So, what is HIIT? Simply put, High-Intensity Interval Training involves short, intense bursts of exertion interspersed with periods of rest or low-intensity work. Even simpler, sprint work.
HIIT is fairly new to the scientific community when weight loss is being considered. It is, however, one of the modes of exercise we recommend in our weight loss book, “S.P.E.E.D. – The Only Weight Loss Book Worth Reading.” One protocol in a recent study caught my eye. I tried it. I had some of my clients try it. We like it.
The protocol includes a 5 minute warm-up and 5 minute cool-down on either side of the work period. The sprint protocol provided (for use on a bike) is an 8 second sprint with a 12 seconds of pedaling slowly, repeated up to 60 times. At the maximum of 60 repeats, including warm-up and cool-down, you’ve got a 30 minute exercise session. Adjust resistance accordingly and err on the easy side when starting out.
Remember, HIIT has not been proven to increase weight loss in conjunction with a weight loss diet. But, it has been shown to alter body composition in a few studies without dietary changes. So, if you like HIIT-style training, this protocol might be worth checking out. Also, always remember that HIIT training is probably not for beginners and is better for trainees with a better-than-average level of fitness.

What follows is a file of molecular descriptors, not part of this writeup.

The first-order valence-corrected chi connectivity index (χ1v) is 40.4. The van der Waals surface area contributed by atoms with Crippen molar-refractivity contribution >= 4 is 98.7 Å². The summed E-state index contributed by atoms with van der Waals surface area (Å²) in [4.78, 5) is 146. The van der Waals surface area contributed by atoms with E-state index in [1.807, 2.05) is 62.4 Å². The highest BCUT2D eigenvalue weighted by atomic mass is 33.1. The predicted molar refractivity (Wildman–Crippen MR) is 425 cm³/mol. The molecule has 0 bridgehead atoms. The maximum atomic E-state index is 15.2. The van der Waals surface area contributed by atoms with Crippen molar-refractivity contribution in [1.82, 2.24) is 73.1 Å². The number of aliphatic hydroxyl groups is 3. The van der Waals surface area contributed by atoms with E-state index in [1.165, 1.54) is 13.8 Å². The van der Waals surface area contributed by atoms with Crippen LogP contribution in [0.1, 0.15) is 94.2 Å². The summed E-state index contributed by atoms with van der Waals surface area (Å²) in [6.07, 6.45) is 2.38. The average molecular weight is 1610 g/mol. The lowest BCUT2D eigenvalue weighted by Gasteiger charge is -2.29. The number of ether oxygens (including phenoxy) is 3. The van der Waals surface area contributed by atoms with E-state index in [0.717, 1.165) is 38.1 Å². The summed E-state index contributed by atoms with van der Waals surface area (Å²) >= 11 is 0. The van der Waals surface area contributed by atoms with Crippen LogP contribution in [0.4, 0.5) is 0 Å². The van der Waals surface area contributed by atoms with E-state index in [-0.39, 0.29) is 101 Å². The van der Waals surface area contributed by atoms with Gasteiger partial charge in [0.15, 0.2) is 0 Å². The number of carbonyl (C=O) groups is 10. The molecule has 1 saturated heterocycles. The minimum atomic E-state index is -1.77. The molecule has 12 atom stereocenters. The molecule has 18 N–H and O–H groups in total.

Always remember: weight loss will not happen without attention to diet.
Trapp EG, Chisholm DJ, Freund J, Boutcher SH. The effects of high-intensity intermittent exercise training on fat loss and fasting insulin levels of young women. Int J Obese. 2008;32(4):1-8